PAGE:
Indian Music scale can be derived starting with Sa of 240Hz. For the sake of easy arithmetic, using the ratios as stated above, the nominal frequencies of Re, Ga, Ma, Pa, Dha and Ni come to 270Hz, 300Hz, 320Hz, 360Hz, 405Hz and 450Hz, in the Just or Pure (shudha) scale used in Hindustani Music. There is a geometric progression of scales with a note being 1.5 times the fifth earlier note. So, Pa(360Hz)/Sa(240Hz) = Dha(405Hz)/Re(270Hz) = Ni(450Hz)/Ga(300Hz) = Sa'(480Hz)/Ma(320Hz) = 1.5. In the west, this is called the perfect fifths and attributed to Pythagoras. We get additional notes by lowering the pitch of Re, Ga, Dha and Ni by one or two shruthis (microtones) to get Komal (flat) (R1), G1, D1 and N1. However, Ma is slightly moved up to get TeevraMadhyam (M2). Thus, we have 12 notes (Sa + 2 Re + 2 Ga + 2 Ma + Pa + 2 Dha + 2 Ni) in an octave, just like western music. The associated frequencies (nominal) are slightly different because an equal tempered scale is used in western music, instead of the pure scale. Out of the twelve notes, ten notes can be moved a microtone or two. The two notes that are excluded are “Sa and Pa”. These microtones are called “Shrutis” and are 22 in number. These shrutis have particular names. The Shrutis, their frequencies, the equivalent western note, and Indian note are outlined in the table below:
1 . Teevra
re +(komal Re)
ni+ (Komal ni)
Thus we have two microtones for each of re, Re, ga, Ga, ma, Ma, dha, Dha and ni, Ni. The notes starting with lower case are “Komal” or flat notes, except for Ma, where ma is Shudha and Ma is sharp / Teevra.
Carnatic Indian Music, which is prevalent in southern India, is different from Hindustani music, mainly in nomenclature. It also has fixed Sa and Pa, 22 shruthis for an octave and 12 notes in an octave, but they are referred to by different names. The Carnatic music scale was defined by Venkatamakhin and has been followed thereafter. The classification of ragas is different from Hindustani music.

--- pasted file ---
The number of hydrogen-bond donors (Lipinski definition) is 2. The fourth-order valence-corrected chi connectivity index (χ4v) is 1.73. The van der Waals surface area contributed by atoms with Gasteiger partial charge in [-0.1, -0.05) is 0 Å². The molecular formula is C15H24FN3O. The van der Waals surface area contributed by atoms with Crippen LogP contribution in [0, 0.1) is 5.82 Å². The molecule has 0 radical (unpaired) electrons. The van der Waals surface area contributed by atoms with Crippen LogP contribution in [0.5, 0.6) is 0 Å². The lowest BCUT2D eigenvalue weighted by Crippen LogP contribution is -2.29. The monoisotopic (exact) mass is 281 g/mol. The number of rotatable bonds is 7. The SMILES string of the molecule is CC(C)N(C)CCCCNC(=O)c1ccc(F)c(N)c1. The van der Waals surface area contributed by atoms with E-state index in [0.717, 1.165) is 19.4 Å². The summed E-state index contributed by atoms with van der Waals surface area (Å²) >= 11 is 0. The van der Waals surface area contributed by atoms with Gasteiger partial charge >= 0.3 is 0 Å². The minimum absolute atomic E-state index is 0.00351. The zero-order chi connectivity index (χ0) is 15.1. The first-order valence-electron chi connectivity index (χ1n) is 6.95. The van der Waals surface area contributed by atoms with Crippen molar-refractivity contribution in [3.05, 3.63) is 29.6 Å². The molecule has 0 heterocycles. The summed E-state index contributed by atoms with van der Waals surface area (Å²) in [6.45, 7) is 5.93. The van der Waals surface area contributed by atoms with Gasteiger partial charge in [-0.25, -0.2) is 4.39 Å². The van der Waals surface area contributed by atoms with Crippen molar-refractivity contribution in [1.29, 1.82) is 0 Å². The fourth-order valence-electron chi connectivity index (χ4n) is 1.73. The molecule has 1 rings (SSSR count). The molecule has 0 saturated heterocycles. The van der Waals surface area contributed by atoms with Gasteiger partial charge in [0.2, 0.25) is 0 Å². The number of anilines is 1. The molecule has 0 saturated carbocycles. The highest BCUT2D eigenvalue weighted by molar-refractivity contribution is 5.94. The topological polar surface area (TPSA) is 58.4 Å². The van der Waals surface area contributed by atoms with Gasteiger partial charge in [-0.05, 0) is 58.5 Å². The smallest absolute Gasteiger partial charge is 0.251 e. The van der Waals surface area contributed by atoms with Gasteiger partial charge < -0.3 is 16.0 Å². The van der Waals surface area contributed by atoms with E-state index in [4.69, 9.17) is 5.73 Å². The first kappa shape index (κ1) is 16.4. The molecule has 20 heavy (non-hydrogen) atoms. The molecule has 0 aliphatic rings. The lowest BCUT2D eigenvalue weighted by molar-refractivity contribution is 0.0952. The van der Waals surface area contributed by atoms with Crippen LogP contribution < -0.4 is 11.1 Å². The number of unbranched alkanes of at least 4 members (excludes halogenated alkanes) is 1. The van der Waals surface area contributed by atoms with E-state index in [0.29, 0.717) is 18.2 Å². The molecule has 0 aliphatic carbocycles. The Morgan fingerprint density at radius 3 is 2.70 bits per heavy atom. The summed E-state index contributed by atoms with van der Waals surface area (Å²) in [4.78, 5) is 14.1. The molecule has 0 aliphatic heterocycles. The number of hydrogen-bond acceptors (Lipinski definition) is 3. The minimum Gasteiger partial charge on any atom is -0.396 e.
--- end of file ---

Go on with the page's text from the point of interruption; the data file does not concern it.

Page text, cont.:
Western music, on the other hand, has the equal tempered scale, which was created around 19th century. Since there are 12 notes, and the octave is to be divided equally (in a logarithmic sense), each note is obtained by multiplying the previous note by the twelfth root of 2 (which is about 1.059). Thus, the actual frequencies used are slightly different from the pure scale used in Hindustani. The keys of a harmonium, piano, or an electronic keyboard are tuned to this equal tempered scale. Some notes are very close to Indian music notes and some are slightly different. Only very trained ears are able to distinguish the difference.
Next up would be a write up on Classifications of Ragas.
Raga can be mistaken for modes or scales of western music but it is neither. A raga is a precise, scientific, and aesthetic melodic form with its own peculiar ascending and descending movement. One way of classifying ragas , is by their Jaati. A raga can contain either all seven notes, or six or five. The number of notes used in ascending and descending order specifies the “Jaati” of the raga. All seven notes would be a “Sampoorna” Jaati , while six becomes “Shadav” and five is “ Audav.” There can be any combination of these. For example, a raga can contain a “Sampoorna” ascending and “Shadav” descending. Thus, there are nine Jaatis all together. Ragas can be differentiated from one another by subtle difference in the order of notes, an omission of a dissonant note, an emphasis on a particular note, the slide from one note to another, and the use of microtones together with other subtleties. Every raga has a “Pakad” (catch phrase) which is a series of notes used in that raga that brings out the emotion of the raga.
The most important note in a raga is called the “Vaadi”(Sonant /king) followed by the “Samvaadi”(Consonant/Queen). Usually the Vaadi and Samvaadi notes are in simple ratio with each other making them rather pleasant as a pair. Therefore, ideally Samvaadi is the fifth of the Vaadi (ratio of 3:2), though a third or a fourth is the note used in most Ragas. Elaborate patterns are thus woven around these notes and also, they can be used as the stop notes in a musical phrase. The dissonant note is called Vivadhi. The Vivadhi is usually omitted in both ascent and descent but sometimes it is just touched upon. The other notes in the scale that agree with Vaadi are called Anuvaadi. Two Ragas with the same notes can have different Vaadi-Samvaadi-Vivaadi making them different and giving them their characteristic flavor. For example raga Bhupali and Deshkar , both have the same ascent and descent, but different Vaadi and Samvaadi , making them different ragas.